Nissley was an impaired driver who killed a pedestrian, noted doctor Richard Pavese, on the sidewalk in 2010… seriously-how-often-does-this-happen !?
Here’s the opinion from the CoA website; unfortunately these links don’t seem to live for very long:
As usual the Facts and Procedural History are concise and well-written:
Shortly after 5:30 p.m. on November 2, 2010, while driving his
car at a high rate of speed in a residential area, Nissley crashed head on into an oncoming car, injuring four people in the oncoming car and killing a pedestrian. Witnesses later detailed Nissley’s erratic and dangerous driving and behavior leading up to and after the fatal crash. A blood sample taken from Nissley by medical personnel at a hospital less than an hour later revealed significant concentrations of methamphetamine and an active metabolite of heroin in his system at the time of the crash. The State charged Nissley with one count of second degree murder, a Class 1 dangerous felony; one count of possession or use of narcotic drugs, a Class 4 felony; and four counts of endangerment, each a Class 6 dangerous felony.
Nissley moved to suppress the blood test results, asserting the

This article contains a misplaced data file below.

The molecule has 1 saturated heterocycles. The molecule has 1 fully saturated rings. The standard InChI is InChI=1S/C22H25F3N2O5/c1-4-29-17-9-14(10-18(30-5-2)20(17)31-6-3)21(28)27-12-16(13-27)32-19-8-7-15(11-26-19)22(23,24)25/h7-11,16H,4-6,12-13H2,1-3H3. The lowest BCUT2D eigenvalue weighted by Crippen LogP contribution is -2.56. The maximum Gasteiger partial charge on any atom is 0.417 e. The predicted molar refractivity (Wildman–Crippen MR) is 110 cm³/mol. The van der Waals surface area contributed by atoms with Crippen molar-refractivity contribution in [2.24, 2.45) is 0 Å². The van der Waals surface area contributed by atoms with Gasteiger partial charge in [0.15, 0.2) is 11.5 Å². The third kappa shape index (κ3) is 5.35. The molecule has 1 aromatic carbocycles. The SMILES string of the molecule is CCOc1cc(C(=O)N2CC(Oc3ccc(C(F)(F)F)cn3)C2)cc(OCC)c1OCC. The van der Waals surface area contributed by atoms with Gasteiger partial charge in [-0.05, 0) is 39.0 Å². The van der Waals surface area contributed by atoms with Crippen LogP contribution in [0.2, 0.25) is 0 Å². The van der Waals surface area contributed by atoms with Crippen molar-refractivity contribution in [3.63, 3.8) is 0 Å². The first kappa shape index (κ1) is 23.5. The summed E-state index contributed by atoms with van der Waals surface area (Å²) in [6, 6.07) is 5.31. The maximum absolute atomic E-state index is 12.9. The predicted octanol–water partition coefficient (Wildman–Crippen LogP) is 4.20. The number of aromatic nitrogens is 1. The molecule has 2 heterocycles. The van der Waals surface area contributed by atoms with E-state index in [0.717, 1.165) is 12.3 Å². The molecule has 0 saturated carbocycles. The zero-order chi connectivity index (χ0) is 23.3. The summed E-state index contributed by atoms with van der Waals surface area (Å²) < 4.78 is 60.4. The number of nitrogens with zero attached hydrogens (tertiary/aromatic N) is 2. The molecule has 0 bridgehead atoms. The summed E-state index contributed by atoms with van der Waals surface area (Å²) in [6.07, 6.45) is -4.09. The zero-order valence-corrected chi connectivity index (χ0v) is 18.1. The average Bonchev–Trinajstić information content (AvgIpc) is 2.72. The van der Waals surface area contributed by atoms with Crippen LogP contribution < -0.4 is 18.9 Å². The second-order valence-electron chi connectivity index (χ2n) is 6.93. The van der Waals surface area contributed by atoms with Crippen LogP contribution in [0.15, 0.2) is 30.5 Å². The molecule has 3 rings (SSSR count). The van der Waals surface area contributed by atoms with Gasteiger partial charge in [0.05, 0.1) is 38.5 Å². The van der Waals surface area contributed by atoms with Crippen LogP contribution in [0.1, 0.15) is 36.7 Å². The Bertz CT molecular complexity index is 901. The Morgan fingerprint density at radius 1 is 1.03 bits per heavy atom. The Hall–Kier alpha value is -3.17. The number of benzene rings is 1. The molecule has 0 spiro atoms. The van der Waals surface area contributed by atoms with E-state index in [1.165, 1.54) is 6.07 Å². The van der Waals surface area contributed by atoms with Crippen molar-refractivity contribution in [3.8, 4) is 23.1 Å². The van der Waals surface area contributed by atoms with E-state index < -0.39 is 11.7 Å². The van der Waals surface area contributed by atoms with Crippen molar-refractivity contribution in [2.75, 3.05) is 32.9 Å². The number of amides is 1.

blood sample was obtained without a warrant or probable cause and that he expressly refused medical treatment…
The Court of Appeals (with 1 dissent; IIRC this is a 3 judge panel?) agreed with Superior court’s decision to allow the warrantless blood evidence because they found Nissley’s actions did not rise “to the level of ‘express rejection’ of medical care contemplated by Estrada“.
The statute section that allows a warrantless blood draw this is, from what i gathered, all parties agreed there was probably cause:
28-1388E. Notwithstanding any other law, if a law enforcement officer has probable cause to believe that a person has violated section 28-1381 and a sample of blood, urine or other bodily substance is taken from that person for any reason, a portion of that sample sufficient for analysis shall be provided to a law enforcement officer if requested for law enforcement purposes. A person who fails to comply with this subsection is guilty of a class 1 misdemeanor.
Interesting thought experiment is was Nissley’s diabetes defense arrived at knowing the blood draw was warrantless? This was a hugely involved and no-doubt costly trial (an 18-day jury trial!). Not sure exactly who paid for all of this. In Feb 2013 Nissley was declared indigent and that a PD be appointed. The trial lawyer was Lawrence Kazan, the lawyer whom AZRepublic columnist Laurie Roberts refers to as “the Valley’s go-to attorney for bad drivers – the ones who can afford him, that is”.
Here’s an AP story, it didn’t otherwise get much media coverage…
Ruling says lack of specific refusal allows use of evidence
By: The Associated Press October 23, 2015 , 4:00 am
An Arizona court has ruled that an injured suspect’s thrashing and yelling at responders to leave him alone wasn’t enough to block use of blood-test results that helped convict the man.
Patrick McLeod Nissley was convicted of manslaughter, endangerment and a drug crime after a 2010 crash in which a pedestrian was killed and four other people were injured…